Natalee Holloway Is So Important To Us !!!

By Monroe Dugdale

This article appeared in the August 2005 Issue of Growing Up. The article is reprinted with permission of Growing Up magazine and Monroe Dugdale.

In the May/June Issue of Growing Up, I wrote a lengthy column on “Have You Seen This Child?” and since that time several shocking cases have been reported across the United States to include the recent horrific case of Shasta and Dylan Groene. One case that has caught the world’s attention is the disappearance of Natalee Holloway in Aruba. Natalee is an 18-year-old honor student who graduated at Mountain Brook High School, outside of Birmingham, Alabama, in May. Natalee was on a trip with fellow graduating seniors in Aruba when she failed to meet up with the group at the hotel on May 30th for her return flight home.

Aruba is part of the Netherlands Antilles, and is located off the northern coast of Venezuela. This tropical paradise is approximately 19 miles long and 5 miles wide. Aruba has a population of about 72,000. Someone (perhaps many) caused the disappearance of Natalee in the wee hours of May 30th, and this tiny island is no longer a paradise. For a country where 75% of the local economy is based on tourism from the U.S., I would surmise the Aruban government would do everything possible to find the missing American! Sadly, this does not appear to be the case.

Not all missing children/adult cases get as much media attention as Natalee’s case. So why is Natalee’s case so important to us? First, Natalee is a beautiful young lady from Alabama. She is one of our own! She could belong to any of us. Her story tears at our very souls, and our hearts are bleeding in sorrow for this family. There is very little we can do to assist them. Time is passing; hope is fading, and to finally my prayer is now the Twitty/Holloway family will just be able to return to Alabama with Natalee and find closure in the near future.

Natalee’s case is so important as it reminds us to always follow the basic rules of safety—even in paradise—and even in the company of a justice official’s family member. One must never let their guard down…never sit down a drink…never turn their back…and never accept a ride. Always stay with friends and utilize the buddy system. In this case, the level of awareness has even grown knowing the trip was international. These aren’t just safety rules for teenagers. Adults tend to become more relaxed on vacation and in a resort setting as well. This is a common occurrence. Natalee made a new friend. People of all ages socialize with strangers on vacations.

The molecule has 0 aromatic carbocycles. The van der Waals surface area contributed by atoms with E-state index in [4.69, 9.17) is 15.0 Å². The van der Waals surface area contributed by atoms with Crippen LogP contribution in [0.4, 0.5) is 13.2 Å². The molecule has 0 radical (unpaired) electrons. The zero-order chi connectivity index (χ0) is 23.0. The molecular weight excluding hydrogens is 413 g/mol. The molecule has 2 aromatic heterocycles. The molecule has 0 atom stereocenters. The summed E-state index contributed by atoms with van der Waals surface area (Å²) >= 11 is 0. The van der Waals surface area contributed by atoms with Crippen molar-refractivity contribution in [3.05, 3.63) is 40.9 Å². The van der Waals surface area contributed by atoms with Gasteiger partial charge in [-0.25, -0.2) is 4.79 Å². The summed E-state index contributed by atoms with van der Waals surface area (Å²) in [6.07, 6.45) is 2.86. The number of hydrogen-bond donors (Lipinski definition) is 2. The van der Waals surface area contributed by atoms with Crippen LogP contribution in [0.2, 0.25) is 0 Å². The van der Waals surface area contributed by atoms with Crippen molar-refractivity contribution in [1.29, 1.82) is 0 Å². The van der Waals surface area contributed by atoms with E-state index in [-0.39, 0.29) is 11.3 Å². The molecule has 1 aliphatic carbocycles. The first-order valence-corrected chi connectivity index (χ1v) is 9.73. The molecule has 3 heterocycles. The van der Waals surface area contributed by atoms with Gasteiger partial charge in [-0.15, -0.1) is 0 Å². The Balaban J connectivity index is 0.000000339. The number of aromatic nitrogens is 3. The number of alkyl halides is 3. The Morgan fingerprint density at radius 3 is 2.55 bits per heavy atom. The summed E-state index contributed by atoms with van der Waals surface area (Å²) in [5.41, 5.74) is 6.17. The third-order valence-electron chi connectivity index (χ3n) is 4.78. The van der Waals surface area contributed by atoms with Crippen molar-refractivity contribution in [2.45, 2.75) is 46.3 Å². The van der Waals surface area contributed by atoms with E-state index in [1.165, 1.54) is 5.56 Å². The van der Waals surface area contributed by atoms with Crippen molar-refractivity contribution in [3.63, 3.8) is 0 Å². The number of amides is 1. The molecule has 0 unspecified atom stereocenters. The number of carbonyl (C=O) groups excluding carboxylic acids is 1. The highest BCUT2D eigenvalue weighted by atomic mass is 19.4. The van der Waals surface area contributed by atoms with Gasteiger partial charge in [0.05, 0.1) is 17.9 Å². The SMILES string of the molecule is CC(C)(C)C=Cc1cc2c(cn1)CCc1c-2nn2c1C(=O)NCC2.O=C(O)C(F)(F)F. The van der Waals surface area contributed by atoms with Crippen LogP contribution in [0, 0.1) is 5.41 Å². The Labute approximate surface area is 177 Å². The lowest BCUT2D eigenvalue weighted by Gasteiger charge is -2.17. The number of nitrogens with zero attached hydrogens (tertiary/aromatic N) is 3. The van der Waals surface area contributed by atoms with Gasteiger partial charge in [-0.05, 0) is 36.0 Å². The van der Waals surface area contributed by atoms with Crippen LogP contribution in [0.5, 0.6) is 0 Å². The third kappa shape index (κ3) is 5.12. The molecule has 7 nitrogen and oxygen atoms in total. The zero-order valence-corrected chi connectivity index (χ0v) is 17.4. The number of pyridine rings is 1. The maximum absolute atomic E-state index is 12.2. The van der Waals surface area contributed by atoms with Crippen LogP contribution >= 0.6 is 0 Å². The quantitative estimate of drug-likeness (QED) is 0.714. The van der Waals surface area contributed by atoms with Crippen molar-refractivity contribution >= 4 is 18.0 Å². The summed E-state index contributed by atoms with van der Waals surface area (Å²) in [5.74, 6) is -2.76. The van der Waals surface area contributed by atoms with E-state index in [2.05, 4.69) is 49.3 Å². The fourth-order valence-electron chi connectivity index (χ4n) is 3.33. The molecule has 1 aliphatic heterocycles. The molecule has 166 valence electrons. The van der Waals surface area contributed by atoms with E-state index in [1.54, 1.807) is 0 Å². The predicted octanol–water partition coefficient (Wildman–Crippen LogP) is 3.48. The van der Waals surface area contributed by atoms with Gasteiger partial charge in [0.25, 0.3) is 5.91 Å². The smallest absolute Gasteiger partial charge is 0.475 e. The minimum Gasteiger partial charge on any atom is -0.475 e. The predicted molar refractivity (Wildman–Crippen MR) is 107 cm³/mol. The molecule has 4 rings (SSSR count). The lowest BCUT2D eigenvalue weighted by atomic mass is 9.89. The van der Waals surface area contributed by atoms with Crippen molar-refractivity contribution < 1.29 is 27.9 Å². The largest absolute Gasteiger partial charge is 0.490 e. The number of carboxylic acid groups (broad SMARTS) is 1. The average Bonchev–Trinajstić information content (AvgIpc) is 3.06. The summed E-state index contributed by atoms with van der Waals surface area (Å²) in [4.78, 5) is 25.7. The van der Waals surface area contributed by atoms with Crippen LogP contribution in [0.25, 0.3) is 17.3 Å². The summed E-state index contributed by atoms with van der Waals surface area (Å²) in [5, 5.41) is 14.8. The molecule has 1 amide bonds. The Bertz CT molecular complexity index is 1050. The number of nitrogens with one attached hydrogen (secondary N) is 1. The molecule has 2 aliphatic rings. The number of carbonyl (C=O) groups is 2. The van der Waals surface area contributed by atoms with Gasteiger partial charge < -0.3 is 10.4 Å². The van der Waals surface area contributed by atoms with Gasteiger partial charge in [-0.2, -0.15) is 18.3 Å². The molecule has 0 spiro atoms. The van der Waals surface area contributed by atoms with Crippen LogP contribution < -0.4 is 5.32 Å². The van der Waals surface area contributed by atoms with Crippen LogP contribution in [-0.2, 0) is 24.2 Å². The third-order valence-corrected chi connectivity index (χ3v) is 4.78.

Next, Natalee’s case should be very important to every American planning on traveling abroad. This is an education on international law. For example, under Dutch law, a person can be held for up to 116 days with only “serious suspicion” before authorities are required to even file formal charges. Any American traveling to a foreign country should become familiar with the basic laws of the nation they are visiting. Further, we are watching daily as the Aruban government withholds information from Natalee’s family as to not compromise their investigation under the Dutch legal system. This would have to be the absolute hardest thing for any parent to endure!

Natalee’s case is so important to us because it has shown the love of two parents and two stepparents (a family divided), and the efforts, tears and pain in their attempts to locate her. This family has pulled together . . . united . . . stood strong and is staying the course. There is a lesson for us all in their unity, love, and compassion. We have seen the tireless, hard work of volunteers in time, money, and physical efforts. Many volunteers, unknown to this family, have traveled from the United States to Aruba to assist the family in the search. What heroes!!!

Finally, Natalee’s case is so important to us all as we pray for her…we also pray for ALL the missing children/adults who are not in the media at this time. My dream is that someday, I will not have this issue before me to write about, and all the little cries are soothed. In my perfect world, everyone returns home safely and we finally have all the answers. But until that time, we have a lot of work to do to protect our children—A LOT OF WORK!!!

Monroe Dugdale is retired from her chosen career, but enjoys freelance writing and is an avid poet. She has a Master’s Degree in Justice and Public Safety from the University of Auburn, and remains passionate about child, elder, disability, and animal rights. She resides in Madison, Alabama, with her family.




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